EPA officials hope to begin testing the sediment left in the hurricane's wake as early as next week, but they are waiting for an independent scientific board to approve their soil-testing plan. Johnson said he and others are "not letting bureaucracy get in the way" but are intent on devising a credible scientific approach to the survey.
As of Thursday, the official death toll from Hurricane Katrina rose to 118 in Louisiana and 201 in Mississippi. But those numbers, provided by authorities in charge of processing the dead, contrast wildly with projections and the preparations that are underway.
In Louisiana, a contractor working with the Federal Emergency Management Agency has set aside 25,000 body bags, and New Orleans Mayor C. Ray Nagin has said as many as 10,000 people could be dead in the city.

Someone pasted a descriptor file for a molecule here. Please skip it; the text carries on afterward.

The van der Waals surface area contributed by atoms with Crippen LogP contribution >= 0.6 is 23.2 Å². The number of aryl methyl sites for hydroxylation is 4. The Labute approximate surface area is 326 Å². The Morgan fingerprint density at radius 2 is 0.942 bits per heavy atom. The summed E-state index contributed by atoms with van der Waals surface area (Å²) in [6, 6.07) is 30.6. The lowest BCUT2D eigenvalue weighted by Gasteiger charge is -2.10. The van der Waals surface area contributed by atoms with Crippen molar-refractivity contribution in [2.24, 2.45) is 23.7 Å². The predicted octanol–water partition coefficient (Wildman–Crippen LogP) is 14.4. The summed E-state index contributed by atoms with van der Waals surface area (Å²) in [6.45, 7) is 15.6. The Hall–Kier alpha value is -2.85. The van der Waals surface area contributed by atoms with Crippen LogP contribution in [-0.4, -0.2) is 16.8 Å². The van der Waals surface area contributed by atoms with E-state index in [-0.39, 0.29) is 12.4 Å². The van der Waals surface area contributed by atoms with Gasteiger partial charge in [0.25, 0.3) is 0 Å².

Ten days after the Category 4 storm struck the Gulf Coast, many officials said they still do not know what to expect, nor are they willing to provide projections for a final death toll.
"We're not giving estimates -- we're not looking for a body count," said Melissa Walker, a spokeswoman for the Louisiana Department of Health and Hospitals, working at the state emergency operations center. "These are individual lives that are lost, and each one of them is important."
One example of the difficulty in obtaining reliable information can be seen in St. Bernard Parish, a devastated area 20 miles southeast of downtown New Orleans. Rep. Charlie Melancon (D-La.) said earlier this week that he was told that as many as 100 people died at a warehouse in Chalmette while awaiting rescue, but Melancon later said that number was incorrect.
Staff writers Dan Eggen, Juliet Eilperin, Sue Anne Pressley and Cheryl W. Thompson in Washington; Robert E. Pierre in New Orleans; and Jacqueline L. Salmon in Baton Rouge, La., contributed to this report.